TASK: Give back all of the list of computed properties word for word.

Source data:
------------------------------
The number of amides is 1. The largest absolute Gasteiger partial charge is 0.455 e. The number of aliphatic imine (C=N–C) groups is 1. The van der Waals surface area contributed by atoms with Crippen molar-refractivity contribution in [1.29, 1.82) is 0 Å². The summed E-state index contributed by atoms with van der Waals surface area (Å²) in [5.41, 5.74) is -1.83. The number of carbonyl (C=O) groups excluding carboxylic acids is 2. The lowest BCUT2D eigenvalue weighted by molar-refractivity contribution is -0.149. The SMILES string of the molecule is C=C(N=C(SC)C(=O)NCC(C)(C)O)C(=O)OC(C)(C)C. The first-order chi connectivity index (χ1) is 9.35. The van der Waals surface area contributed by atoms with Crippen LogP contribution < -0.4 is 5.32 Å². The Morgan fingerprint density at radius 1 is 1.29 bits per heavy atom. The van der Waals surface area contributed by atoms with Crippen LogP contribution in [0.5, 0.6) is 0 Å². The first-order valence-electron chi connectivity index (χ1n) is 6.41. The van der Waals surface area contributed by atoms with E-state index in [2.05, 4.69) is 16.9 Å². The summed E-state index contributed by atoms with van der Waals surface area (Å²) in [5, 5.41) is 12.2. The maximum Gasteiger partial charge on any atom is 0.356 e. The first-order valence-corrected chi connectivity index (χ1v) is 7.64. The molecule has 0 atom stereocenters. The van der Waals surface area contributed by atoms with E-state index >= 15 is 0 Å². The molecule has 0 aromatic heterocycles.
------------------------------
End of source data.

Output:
The number of amides is 1. The largest absolute Gasteiger partial charge is 0.455 e. The number of aliphatic imine (C=N–C) groups is 1. The van der Waals surface area contributed by atoms with Crippen molar-refractivity contribution in [1.29, 1.82) is 0 Å². The summed E-state index contributed by atoms with van der Waals surface area (Å²) in [5.41, 5.74) is -1.83. The number of carbonyl (C=O) groups excluding carboxylic acids is 2. The lowest BCUT2D eigenvalue weighted by molar-refractivity contribution is -0.149. The SMILES string of the molecule is C=C(N=C(SC)C(=O)NCC(C)(C)O)C(=O)OC(C)(C)C. The first-order chi connectivity index (χ1) is 9.35. The van der Waals surface area contributed by atoms with Crippen LogP contribution < -0.4 is 5.32 Å². The Morgan fingerprint density at radius 1 is 1.29 bits per heavy atom. The van der Waals surface area contributed by atoms with Crippen LogP contribution in [0.5, 0.6) is 0 Å². The first-order valence-electron chi connectivity index (χ1n) is 6.41. The van der Waals surface area contributed by atoms with E-state index in [2.05, 4.69) is 16.9 Å². The summed E-state index contributed by atoms with van der Waals surface area (Å²) in [5, 5.41) is 12.2. The maximum Gasteiger partial charge on any atom is 0.356 e. The first-order valence-corrected chi connectivity index (χ1v) is 7.64. The molecule has 0 atom stereocenters. The van der Waals surface area contributed by atoms with E-state index >= 15 is 0 Å². The molecule has 0 aromatic heterocycles.